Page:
Russia Is Being Sued for the Downing of Flight MH17 That Killed 298 People

Malaysia has backed an Australian and Dutch lawsuit that seeks to hold Russia accountable for the 2014 downing of the passenger jet.
MH17 debris
A reconstruction of the debris from Malaysia Airlines flight MH17, which was downed by a Russian missile while midair in Ukraine on July 17, 2014. Photo: AP / Peter Dejong

Russia is facing a lawsuit before a UN-backed aviation council for the downing of a commercial plane in Ukrainian skies, in a move widely seen as an eleventh-hour effort to get the country to take responsibility for the crash that killed all 298 people onboard.

The governments of Australia and the Netherlands on March 15 “initiated legal proceedings” against Russia at the UN’s International Civil Aviation Organization, claiming the country violated international law when Russian or Russian-backed fighters fired a Russian-made missile at Malaysia Airlines flight MH17 as it flew over eastern Ukraine on July 17, 2014.


“We cannot and will not allow the death of 298 people, including 196 Dutch nationals, to go unanswered. The current events in Ukraine underscore the vital importance of this,” said Dutch foreign minister Wopke Hoekstra.

The Malaysian government said today it would participate in the proceedings, as it urged “all states and parties involved to fully cooperate in the trial.”

“We are committed to seeking justice for the families of the victims including 43 Malaysian nationals on board the aircraft,” said Malaysian transport minister Wee Ka Siong.

When Russia invaded Ukraine on Feb. 24, Malaysians were quick to highlight the MH17 tragedy, lamenting the lack of accountability over the crime. 

“If Malaysians needed only one reason to stand with Ukraine, let it be in memory of MH17. A plane full of innocent civilians shot down by pro-Russian separatists in 2014,” said Malaysian Twitter user Rohan Javet Beg. “Of the 298 souls aboard, 43 were Malaysian. They died as a result of Putin's imperialist ambitions.”

Southeast Asia-focused political analyst Bridget Welsh, from the University of Nottingham’s Malaysia campus, also criticised the lack of justice in the case. 


“The downing of Malaysia Airlines MH17 reminds the world that the [Russia-Ukraine crisis] also affects those based outside of Europe. Innocent people lost their lives in the first round of Russian aggression and there has been no justice in this event,” she told VICE World News. 

Casualties from the disaster included 38 Australians, and others from Indonesia, the UK, Belgium, Germany, the Philippines, Canada, and New Zealand. Fighting was rife between Ukraine and Russian-backed separatist groups in the Donetsk region when a Buk-TELAR missile hit the plane midair on a flight from Amsterdam to Kuala Lumpur.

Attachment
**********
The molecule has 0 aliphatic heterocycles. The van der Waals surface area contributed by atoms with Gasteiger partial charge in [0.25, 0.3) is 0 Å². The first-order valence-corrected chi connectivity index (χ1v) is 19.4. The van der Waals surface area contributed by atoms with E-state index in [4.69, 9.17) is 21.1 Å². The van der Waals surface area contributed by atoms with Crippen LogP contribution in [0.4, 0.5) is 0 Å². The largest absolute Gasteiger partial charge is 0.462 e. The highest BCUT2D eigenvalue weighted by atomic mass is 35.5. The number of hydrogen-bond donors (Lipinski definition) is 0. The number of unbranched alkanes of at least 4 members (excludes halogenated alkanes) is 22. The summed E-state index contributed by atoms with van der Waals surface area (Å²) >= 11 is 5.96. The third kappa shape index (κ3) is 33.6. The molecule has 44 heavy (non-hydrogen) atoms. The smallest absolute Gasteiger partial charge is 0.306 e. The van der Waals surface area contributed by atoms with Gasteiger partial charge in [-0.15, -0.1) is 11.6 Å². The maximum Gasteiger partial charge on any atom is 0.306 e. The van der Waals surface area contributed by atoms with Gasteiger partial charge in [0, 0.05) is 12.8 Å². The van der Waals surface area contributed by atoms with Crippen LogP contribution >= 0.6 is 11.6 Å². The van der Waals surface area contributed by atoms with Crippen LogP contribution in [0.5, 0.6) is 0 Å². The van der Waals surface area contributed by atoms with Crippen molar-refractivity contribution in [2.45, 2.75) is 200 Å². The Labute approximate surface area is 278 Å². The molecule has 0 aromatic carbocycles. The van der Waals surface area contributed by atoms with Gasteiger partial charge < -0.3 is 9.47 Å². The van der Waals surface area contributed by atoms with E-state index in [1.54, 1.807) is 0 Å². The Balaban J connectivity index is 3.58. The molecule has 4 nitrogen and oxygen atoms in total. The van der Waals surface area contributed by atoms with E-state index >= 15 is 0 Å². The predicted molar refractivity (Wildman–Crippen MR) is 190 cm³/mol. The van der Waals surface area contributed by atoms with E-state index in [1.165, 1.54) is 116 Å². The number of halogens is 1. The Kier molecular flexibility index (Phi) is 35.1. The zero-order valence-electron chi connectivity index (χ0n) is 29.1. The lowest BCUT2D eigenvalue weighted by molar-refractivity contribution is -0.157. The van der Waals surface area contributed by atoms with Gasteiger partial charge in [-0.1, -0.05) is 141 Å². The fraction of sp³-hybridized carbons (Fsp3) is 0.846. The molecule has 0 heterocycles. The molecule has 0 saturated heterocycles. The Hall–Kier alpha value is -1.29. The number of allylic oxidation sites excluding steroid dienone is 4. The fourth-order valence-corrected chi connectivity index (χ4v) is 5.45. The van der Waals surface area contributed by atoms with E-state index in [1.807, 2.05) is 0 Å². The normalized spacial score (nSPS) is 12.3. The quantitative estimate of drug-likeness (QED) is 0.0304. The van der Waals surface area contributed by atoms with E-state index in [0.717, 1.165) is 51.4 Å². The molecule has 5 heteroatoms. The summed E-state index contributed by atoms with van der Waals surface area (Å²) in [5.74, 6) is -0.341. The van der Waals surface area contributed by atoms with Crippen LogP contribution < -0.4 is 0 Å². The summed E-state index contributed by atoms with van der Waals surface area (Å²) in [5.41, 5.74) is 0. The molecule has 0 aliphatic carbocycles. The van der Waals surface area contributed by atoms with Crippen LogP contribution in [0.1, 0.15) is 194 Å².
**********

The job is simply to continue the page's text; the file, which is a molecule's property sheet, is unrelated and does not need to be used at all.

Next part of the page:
An earlier, separate international investigation led by the Netherlands found that the missile system that launched the projectile belonged to a Russian brigade operating in the separatist-held part of Ukraine, and that it could only have been fired by trained Russian crew or by someone under their instruction. Four suspects—three Russians and one Ukrainian—are now being tried in absentia.

A joint statement from Australian Prime Minister Scott Morrison, Foreign Minister Marise Payne, and Attorney-General Michaelia Cash said this most recent case was needed to “hold Russia to account.” 

“Russia's unprovoked and unjustified invasion of Ukraine and the escalation of its aggression underscores the need to continue our enduring efforts to hold Russia to account for its blatant violation of international law and the UN Charter, including threats to Ukraine's sovereignty and airspace,” it said. 


The case, while “unrelated” to Russia’s ongoing invasion of Ukraine, was “carefully and independently prepared,” the litigants noted, after Russia bolted out of negotiations with Australia and the Netherlands to compensate the bereaved families in October 2020.

Cash said they are now asking the ICAO “to order that the parties immediately enter good faith negotiations to resolve expeditiously the matters of full reparation for the injury caused by Russia’s breach.”

MH17 crash site

Ukrainian emergency workers carry a victim's body in a body bag as pro-Russian fighters stand guard at the crash site of Malaysia Airlines Flight 17 near the village of Hrabove, eastern Ukraine in July 2014. Photo: AP / Evgeniy Maloletka

To compel Russia to head back to the table, Australia and the Netherlands are asking the ICAO to suspend Russia’s voting rights within the council until a “satisfactory outcome” results from negotiations.

Although the ICAO exists mainly to set global standards for civilian aviation, the Chicago Convention of 1944 that instituted it features a dispute settlement provision for party states that is able to pave the way for trial at the International Court of Justice. This function has rarely been used, and some experts doubt it would avail much from Russia.

“ICAO can say to Russia that it must return to the negotiating table, but in terms of being able to enforce it, the most it can do is suspend Russia’s voting rights in the ICAO Council and ICAO Assembly,” University of New South Wales aviation law lecturer Ron Bartsch told The Conversation.

Additional reporting by Heather Chen.

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